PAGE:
I should have listened to them

I should have listened to them [32/40]
(Original)

My parents have always discouraged me from lying, but I never did listen to them. They always thought that I would end up as a crook of some sort. Especially Ma. She always told me how she would disown me if I were ever convicted of some villainous act.

Today, I make my living by a vile profession.

I remember how it had all started. I was in junior school then, and I had broken a vase in the school garden. On recollection, a vase on display in the school garden could not have cost very much, but I was young then and everything was expensive to me. There was also the problem of studying in an English-style boarding school, where the discipline masters were unreasonably harsh and their caning skills incredibly well-honed. Or so I had been told.

With no intention of finding out the truth of the stereotype, I withdrew from the scene of the crime, thankful that no one had seen me.

I then proceeded to create an alibi. I went on to delibrately create a scene in the cafeteria, letting all the coins in my wallet drop to the ground. Yes, I know it was not the best of scenes to create, but I was only nine then. Anyway, it served its purpose. A total of three other students noticed me. I know. I counted.

Today, I am forced to create alibis on a monthly basis.

The next day, the much-afeared discipline master made an appearance during assembly.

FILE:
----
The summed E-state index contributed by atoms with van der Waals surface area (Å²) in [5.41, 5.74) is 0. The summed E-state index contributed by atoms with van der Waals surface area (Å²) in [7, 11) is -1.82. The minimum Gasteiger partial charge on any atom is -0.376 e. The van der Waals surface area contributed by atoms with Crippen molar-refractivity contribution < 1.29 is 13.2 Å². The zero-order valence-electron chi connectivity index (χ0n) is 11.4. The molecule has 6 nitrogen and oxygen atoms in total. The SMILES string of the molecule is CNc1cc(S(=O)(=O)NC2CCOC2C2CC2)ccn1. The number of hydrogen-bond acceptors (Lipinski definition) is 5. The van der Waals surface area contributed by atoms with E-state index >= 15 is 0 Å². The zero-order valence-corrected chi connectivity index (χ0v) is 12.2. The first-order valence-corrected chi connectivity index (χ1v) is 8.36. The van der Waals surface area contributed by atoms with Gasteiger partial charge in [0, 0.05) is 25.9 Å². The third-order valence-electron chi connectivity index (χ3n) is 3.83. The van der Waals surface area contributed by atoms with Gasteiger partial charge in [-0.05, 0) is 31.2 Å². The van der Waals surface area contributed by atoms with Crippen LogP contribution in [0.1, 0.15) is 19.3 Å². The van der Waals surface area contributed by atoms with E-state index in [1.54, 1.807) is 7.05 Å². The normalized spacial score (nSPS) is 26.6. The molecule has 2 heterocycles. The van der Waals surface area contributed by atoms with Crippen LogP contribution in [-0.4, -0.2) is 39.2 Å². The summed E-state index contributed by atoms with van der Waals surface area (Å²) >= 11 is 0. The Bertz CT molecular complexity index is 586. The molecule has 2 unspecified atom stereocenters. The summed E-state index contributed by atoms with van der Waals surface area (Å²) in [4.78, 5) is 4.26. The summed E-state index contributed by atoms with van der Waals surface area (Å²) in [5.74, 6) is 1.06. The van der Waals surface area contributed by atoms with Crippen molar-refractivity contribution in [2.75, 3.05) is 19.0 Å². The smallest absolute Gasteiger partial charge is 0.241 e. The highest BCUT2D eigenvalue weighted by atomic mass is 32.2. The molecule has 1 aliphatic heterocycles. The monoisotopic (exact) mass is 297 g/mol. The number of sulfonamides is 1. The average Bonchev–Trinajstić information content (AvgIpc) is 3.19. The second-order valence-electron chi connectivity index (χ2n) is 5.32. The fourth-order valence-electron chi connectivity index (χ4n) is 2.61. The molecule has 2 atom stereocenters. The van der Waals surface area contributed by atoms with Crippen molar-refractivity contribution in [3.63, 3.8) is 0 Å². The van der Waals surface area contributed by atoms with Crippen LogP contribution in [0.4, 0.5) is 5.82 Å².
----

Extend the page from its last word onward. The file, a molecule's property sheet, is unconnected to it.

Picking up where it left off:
“Does anyone here have anything to do with the broken vase in the garden? If so, I suggest he own up immediately.”

The discipline master had a disconcerting habit of clawing a nearby smooth surface while he spoke. I was trying to avoid the image of myself being the one clawed. Yet, I kept silent.

With the usual threats of punishment if no one confessed, the discipline master dismissed the school. I got away with the crime, scot-free.

On further hindsight, my attempt to create an alibi was totally useless, not to mention poor, as no discipline master would check through the hundreds of students just to find out who had broken a cheap vase. The damage had been done, however. I discovered, or thought I had, that you can be proven innocent of a crime with the proper techniques, dishonesty being foremost of them.

I should have listened to them. Ma was right.

Today, I am a lawyer.


16-year-old writer’s commentary:

Extremely disappointing piece. When I typed through it, I discovered many places where I could have improved the style of writing, not to mention the content. Well, exam conditions. My excuse. And in an examination which -mattered-, as in well it decides whether or not I get into the JC of my choice. Well, this is one of the papers which does so anyway.

As you can see most of the story was redundant. I even said so toward the end. Well, not so explicitly, but I may as well have. The whole thing was meant to build up the idea that ‘I’ was a criminal and twist it by using the stereotype of the evil lawyer. Could have been done much more skillfully, I repeat once more, but now I think the idea was quite sad. But it was either that or write a (more or less) descriptive piece on a post-apocalyptical scene. Didn’t really want to try that because of my fantasy/science-fiction tendencies. So. Well.

At least it’s still an A1 grade, but when practically everyone gets that anyway, it’s kinda sad. Oh well.

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Posted on February 27, 2012, in writing. Bookmark the permalink. Leave a comment.

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